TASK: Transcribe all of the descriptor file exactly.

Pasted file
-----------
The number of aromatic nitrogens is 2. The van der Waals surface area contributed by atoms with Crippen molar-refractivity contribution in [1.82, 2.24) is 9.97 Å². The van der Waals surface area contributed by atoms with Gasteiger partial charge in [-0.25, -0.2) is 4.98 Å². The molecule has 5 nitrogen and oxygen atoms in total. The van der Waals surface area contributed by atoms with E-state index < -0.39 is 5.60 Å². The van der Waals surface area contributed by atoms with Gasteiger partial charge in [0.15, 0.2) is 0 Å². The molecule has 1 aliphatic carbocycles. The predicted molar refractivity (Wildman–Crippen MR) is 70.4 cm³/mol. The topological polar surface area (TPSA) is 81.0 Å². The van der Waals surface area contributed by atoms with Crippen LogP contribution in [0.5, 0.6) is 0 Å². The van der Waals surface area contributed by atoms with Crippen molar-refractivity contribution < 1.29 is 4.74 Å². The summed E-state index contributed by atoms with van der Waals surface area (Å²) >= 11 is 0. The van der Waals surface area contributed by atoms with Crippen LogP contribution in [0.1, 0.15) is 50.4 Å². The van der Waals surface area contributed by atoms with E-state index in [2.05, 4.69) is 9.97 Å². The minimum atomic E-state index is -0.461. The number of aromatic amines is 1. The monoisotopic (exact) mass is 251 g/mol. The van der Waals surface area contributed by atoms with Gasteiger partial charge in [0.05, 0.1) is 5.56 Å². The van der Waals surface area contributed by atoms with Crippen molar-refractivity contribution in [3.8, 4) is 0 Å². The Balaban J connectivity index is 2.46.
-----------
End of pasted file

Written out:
The number of aromatic nitrogens is 2. The van der Waals surface area contributed by atoms with Crippen molar-refractivity contribution in [1.82, 2.24) is 9.97 Å². The van der Waals surface area contributed by atoms with Gasteiger partial charge in [-0.25, -0.2) is 4.98 Å². The molecule has 5 nitrogen and oxygen atoms in total. The van der Waals surface area contributed by atoms with E-state index < -0.39 is 5.60 Å². The van der Waals surface area contributed by atoms with Gasteiger partial charge in [0.15, 0.2) is 0 Å². The molecule has 1 aliphatic carbocycles. The predicted molar refractivity (Wildman–Crippen MR) is 70.4 cm³/mol. The topological polar surface area (TPSA) is 81.0 Å². The van der Waals surface area contributed by atoms with Crippen LogP contribution in [0.5, 0.6) is 0 Å². The van der Waals surface area contributed by atoms with Crippen molar-refractivity contribution < 1.29 is 4.74 Å². The summed E-state index contributed by atoms with van der Waals surface area (Å²) >= 11 is 0. The van der Waals surface area contributed by atoms with Crippen LogP contribution in [0.1, 0.15) is 50.4 Å². The van der Waals surface area contributed by atoms with E-state index in [2.05, 4.69) is 9.97 Å². The minimum atomic E-state index is -0.461. The number of aromatic amines is 1. The monoisotopic (exact) mass is 251 g/mol. The van der Waals surface area contributed by atoms with Gasteiger partial charge in [0.05, 0.1) is 5.56 Å². The van der Waals surface area contributed by atoms with Crippen molar-refractivity contribution in [3.8, 4) is 0 Å². The Balaban J connectivity index is 2.46.